First the Islanders made the playoffs, thus extending their stay at NYCB Live’s Nassau Coliseum longer than most of the hockey world expected.
Now they might have ended their Coliseum season sooner than most of the hockey world expected — in the best way possible.
Friday night’s 3-1 victory in Game 2 left open the possibility of a sweep of the Penguins, which would mean their next home game would be in the second round at Barclays Center in Brooklyn.
To be clear, that is not the way to bet, not against an opponent this formidable. But the very fact that such a thing can be pondered illustrates the latest improbable turn in an improbable season.
Their 2-0 series lead is their first since 1983, before any player who dressed for them Friday night was born.
“It’s probably a little bit more the script that’s been handed to us throughout the year,” captain Anders Lee said of the us-against-the-expectations narrative, acknowledging the Penguins’ more impressive resume. “This room is a strong room, a close room and one that sticks together, and I think we’re showing that out there on the ice.”
Coach Barry Trotz spoke before the game about the unimportance of momentum in the playoffs, calling its impact “zero. Zero-point-zero, if there’s anything less than zero. Every game is its own entity. Once it’s over, you don’t look back. You have to look forward.”
If that is the case, perhaps the Islanders are just the better team at the moment, with no need for a carry-over from their 4-3 overtime victory in Game 1.
They were even better in Game 2 in that they did not repeat the mistake they made in the second period of Game 1, getting into a wide-open skate-a-thon with the Penguins.
This time the game was gritty and grimy from the start, full of scraps and the ongoing frustration of Pittsburgh’s top line, centered by Sidney Crosby.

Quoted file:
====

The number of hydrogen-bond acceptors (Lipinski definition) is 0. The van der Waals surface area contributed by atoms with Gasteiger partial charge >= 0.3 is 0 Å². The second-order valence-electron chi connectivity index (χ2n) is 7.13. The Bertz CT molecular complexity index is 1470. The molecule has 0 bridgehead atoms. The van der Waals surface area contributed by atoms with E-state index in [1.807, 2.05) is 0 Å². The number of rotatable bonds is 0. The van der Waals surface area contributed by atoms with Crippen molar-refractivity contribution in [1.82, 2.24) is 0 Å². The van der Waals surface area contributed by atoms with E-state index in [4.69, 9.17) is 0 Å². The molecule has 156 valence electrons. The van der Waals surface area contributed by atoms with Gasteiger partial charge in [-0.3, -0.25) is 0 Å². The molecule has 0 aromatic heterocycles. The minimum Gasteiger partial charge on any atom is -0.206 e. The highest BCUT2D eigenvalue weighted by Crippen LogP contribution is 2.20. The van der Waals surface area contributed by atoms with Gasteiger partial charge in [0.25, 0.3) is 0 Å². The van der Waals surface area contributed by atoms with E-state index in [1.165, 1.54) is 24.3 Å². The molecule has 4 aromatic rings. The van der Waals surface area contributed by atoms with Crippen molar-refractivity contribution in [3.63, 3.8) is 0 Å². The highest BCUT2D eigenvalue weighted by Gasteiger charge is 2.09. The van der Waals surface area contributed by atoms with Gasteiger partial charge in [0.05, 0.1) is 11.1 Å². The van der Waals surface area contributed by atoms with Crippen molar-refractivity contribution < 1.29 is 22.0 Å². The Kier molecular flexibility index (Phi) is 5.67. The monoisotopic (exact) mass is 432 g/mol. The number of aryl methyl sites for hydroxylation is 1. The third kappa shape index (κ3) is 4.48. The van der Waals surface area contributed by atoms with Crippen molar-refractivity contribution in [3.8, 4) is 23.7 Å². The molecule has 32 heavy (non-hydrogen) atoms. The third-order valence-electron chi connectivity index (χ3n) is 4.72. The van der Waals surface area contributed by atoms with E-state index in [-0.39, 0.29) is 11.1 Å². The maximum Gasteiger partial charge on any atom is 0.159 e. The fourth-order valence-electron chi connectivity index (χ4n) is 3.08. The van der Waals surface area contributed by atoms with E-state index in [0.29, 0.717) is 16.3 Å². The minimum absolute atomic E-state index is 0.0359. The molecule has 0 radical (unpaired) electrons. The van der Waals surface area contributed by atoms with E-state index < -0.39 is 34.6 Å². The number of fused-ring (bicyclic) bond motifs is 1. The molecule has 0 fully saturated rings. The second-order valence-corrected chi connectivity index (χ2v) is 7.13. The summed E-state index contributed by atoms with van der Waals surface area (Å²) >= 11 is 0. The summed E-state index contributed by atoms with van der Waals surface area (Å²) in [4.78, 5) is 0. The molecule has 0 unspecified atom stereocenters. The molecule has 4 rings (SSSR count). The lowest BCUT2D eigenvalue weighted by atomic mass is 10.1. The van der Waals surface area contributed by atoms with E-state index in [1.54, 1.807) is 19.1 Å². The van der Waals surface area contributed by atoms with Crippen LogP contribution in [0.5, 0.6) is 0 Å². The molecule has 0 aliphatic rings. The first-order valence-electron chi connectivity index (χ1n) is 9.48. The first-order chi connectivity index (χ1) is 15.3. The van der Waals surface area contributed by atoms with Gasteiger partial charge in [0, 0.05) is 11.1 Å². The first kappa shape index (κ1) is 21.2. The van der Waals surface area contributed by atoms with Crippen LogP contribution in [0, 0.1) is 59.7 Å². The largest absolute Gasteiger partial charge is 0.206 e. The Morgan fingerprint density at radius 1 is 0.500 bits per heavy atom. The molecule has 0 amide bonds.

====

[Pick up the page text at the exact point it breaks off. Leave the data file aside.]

Through two games, Jake Guentzel, Crosby and Bryan Rust have totaled eight shots on goal and no goals.
Cal Clutterbuck, whose fourth line often matched up against Crosby’s, said: “You want to make him go through people. He’s probably the best player in the world offensively and he’s hard to contain.
Just try to keep a couple of guys between him and the net and take away his time and space.”
Between games, Trotz preached a take-it-as-it-comes approach, backed up by his vast postseason experience, including a Stanley Cup with the Capitals only 10 months ago.
How often does he bring up his Cup run, and how often do his players ask him about it?
“I always say, ‘This is what I’ve experienced, this is what I can tell you, and this is what’s going to happen,’ just through experience,” he said. “They listen, but you have to live it.
“This is no different than your parents saying, ‘Don’t touch the stove’ when you’re young. You keep touching the stove and then you burn yourself and they go ‘I told you so.’ They’re very good at listening and comprehending, but you still have to live it. You’ve got to do it.”
Doing it they are. Perhaps the fun has just begun.
After Game 1, Trotz gently chided the Coliseum fans, who mostly were raucous, for getting quiet while the Penguins revved up their offense in the second period.
On Friday, he said: “They were good. They get an A-plus from me tonight.”
He took note of the noise from fans still cheering outside the interview room.
“Fantastic,” he said. “That’s what the playoffs are about. What I remember about this building [as an opposing coach] is it’s a hard place to play and the fans are fabulous and passionate and they’re pushing you along.”
But did they do such a good job of it that they helped push the Coliseum out of the hockey business until next season?